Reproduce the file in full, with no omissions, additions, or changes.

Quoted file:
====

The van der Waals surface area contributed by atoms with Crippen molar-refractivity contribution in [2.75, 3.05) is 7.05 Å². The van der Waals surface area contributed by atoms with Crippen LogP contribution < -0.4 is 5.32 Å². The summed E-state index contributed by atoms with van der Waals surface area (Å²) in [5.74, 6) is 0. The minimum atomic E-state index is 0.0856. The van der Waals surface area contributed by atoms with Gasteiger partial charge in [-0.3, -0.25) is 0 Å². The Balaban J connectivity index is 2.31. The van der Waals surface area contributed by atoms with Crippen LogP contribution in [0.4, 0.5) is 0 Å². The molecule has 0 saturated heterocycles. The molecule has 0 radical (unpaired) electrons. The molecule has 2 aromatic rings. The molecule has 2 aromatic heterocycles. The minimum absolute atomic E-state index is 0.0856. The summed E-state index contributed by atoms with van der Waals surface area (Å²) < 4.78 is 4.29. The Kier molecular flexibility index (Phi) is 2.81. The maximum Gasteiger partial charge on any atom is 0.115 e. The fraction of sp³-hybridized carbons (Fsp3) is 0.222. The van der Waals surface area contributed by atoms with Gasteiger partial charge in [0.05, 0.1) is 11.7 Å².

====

The van der Waals surface area contributed by atoms with Crippen molar-refractivity contribution in [2.75, 3.05) is 7.05 Å². The van der Waals surface area contributed by atoms with Crippen LogP contribution < -0.4 is 5.32 Å². The summed E-state index contributed by atoms with van der Waals surface area (Å²) in [5.74, 6) is 0. The minimum atomic E-state index is 0.0856. The van der Waals surface area contributed by atoms with Gasteiger partial charge in [-0.3, -0.25) is 0 Å². The Balaban J connectivity index is 2.31. The van der Waals surface area contributed by atoms with Crippen LogP contribution in [0.4, 0.5) is 0 Å². The molecule has 0 saturated heterocycles. The molecule has 0 radical (unpaired) electrons. The molecule has 2 aromatic rings. The molecule has 2 aromatic heterocycles. The minimum absolute atomic E-state index is 0.0856. The summed E-state index contributed by atoms with van der Waals surface area (Å²) < 4.78 is 4.29. The Kier molecular flexibility index (Phi) is 2.81. The maximum Gasteiger partial charge on any atom is 0.115 e. The fraction of sp³-hybridized carbons (Fsp3) is 0.222. The van der Waals surface area contributed by atoms with Gasteiger partial charge in [0.05, 0.1) is 11.7 Å².